So . . . I wrestled with the problem. I actually was flummoxed. My dad never did tell me to take those posters down. He shrewdly left it up to me. I have no idea if dad was bluffing to see if I would do it on my own or not. But at that moment I didn’t care because something happened in my heart (which was rare in those days! and still too rare today): it really bothered me that if I could not take these down at least for one week, then what does that say about my identity – who I am? Is my identity based upon my connection to classic rock – is that who I am? I found myself troubled that I had become what I was worshiping: a wanna-be-classic-rock guitarist. “Surely I can live without these posters for one week,” I courageously said to myself.

So . . . I began taking each poster down, ever-so-gently, folding each one properly to be replaced back on the walls within a week. The week went by without a hitch – missionary gone – got my bedroom back – got the box of posters (and all my 33’s and 45’s) that I hid in the closet out and began to, ‘ahem, rebuild my shrine. Surprise: I felt like a hypocrite. I just sat there thinking and thinking about who am I?.

One week later the posters were burnt . . . and I began to sell off each album in the school cafeteria – some albums still in their plastic wrap. To this day I would say, not because I thought/think that listening to classic rock is sinful (I still listen to it from time to time), but because I did not and do not like my identity being stolen from me: in the most elementary way in those days, I knew that I was “in Christ” and that nothing in this life is to take that place; I did not want anything other than Christ to so own my identity. Not that I lived valiantly for Christ (I did not), but I did know that classic rock is not to be who I am. I’m much more than that.

To this day, I fear the power of Idolatry upon my life. I don’t want even the good things, the blessings of this life to have such a grip upon my affections, choices, ambitions, so as to rule my life. Jesus is the only Master and Lord that will truly keep my life in balance with the world that I live in.

Thanks dad, very clever of you!

Why did the Big Bang Theory Irritate Einstein?

I friend of mine recently let me borrow a book that is now out of print: “God And The Astronomers” by Robert Jastrow, an agnostic astronomer (someone who believes that there may be a God but can never know that for sure, and if said God does exist, you can never know him), who came to realize his own dilemma as a result of science proving that the universe had a beginning and is expanding. Listen to how Dr. Jastrow put it himself:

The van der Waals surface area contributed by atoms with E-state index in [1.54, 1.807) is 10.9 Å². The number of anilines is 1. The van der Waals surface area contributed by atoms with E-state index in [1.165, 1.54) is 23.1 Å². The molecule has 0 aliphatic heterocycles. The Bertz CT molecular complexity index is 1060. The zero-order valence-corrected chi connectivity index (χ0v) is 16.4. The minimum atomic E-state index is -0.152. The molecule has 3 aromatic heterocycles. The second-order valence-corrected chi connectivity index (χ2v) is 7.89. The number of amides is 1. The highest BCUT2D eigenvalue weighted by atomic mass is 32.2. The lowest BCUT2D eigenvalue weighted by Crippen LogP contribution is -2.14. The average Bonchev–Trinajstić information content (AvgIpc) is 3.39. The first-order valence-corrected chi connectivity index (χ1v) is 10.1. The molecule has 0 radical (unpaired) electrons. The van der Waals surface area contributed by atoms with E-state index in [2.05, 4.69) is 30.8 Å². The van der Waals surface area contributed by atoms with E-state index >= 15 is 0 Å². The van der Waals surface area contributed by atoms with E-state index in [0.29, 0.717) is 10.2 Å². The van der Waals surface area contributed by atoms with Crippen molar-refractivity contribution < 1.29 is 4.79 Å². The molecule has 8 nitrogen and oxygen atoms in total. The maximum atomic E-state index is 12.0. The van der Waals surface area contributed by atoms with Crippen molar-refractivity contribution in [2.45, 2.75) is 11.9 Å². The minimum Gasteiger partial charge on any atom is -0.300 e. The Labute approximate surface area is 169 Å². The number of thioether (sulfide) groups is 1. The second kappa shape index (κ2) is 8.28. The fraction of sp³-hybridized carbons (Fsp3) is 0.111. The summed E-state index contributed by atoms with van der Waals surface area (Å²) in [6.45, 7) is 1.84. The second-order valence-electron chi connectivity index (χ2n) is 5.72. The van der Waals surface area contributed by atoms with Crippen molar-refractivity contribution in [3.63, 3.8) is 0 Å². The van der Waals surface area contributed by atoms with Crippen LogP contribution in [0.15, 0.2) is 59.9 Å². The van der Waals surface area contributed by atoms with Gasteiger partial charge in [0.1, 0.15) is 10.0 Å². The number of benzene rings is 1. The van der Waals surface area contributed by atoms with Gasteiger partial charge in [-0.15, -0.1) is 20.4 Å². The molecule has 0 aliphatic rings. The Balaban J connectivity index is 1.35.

In his book (first edition, 1978), he cites why Einstein was troubled by the discovery that the universe had a beginning and was expanding (pgs. 23-29). In a letter to a fellow scientist, Willem de Sitter, Einstein said, “This circumstance [of an expanding universe] irritates me . . . to admit such possibilities seems senseless.” For some time Einstein resisted the discoveries. Here’s why:

  1. Einstein’s “static universe” theory was now inconsistent with science.
  2. An expanding universe implies a beginning.
  3. A universe that had a beginning implies some other force outside of it.
  4. If not God, then what? If the “What?”, then the evidence blew up in the Big Bang.
  5. If all we now have is the result of the Big Bang, then that’s all we have – residual, left-over evidence.
  6. If what we have is better explained by an intelligent designer, than random collision, then . . .
  7. And there you have it.

In another clip, Dr. Jastrow said this:

 

I just had a thought: the means of posting this, writing these words, thinking, reading, using my HP laptop with WiFi connection, pulling these video clips from YouTube, all of this and more, was not by chance. It would take more faith to believe in chance than to believe that intelligent, intentional, purposeful persons created all the hardware to produce this post (leave me out of that equation:). There is not a chance in 100 million trillion years that I could be writing these words in a digital format and sent to you through digital coding apart from Intelligent People who created the mapping of digital communication and images. Therefore, I don’t just choose to believe in a Creator by default, rather, there is a necessity upon my conscience that is irresistibly true: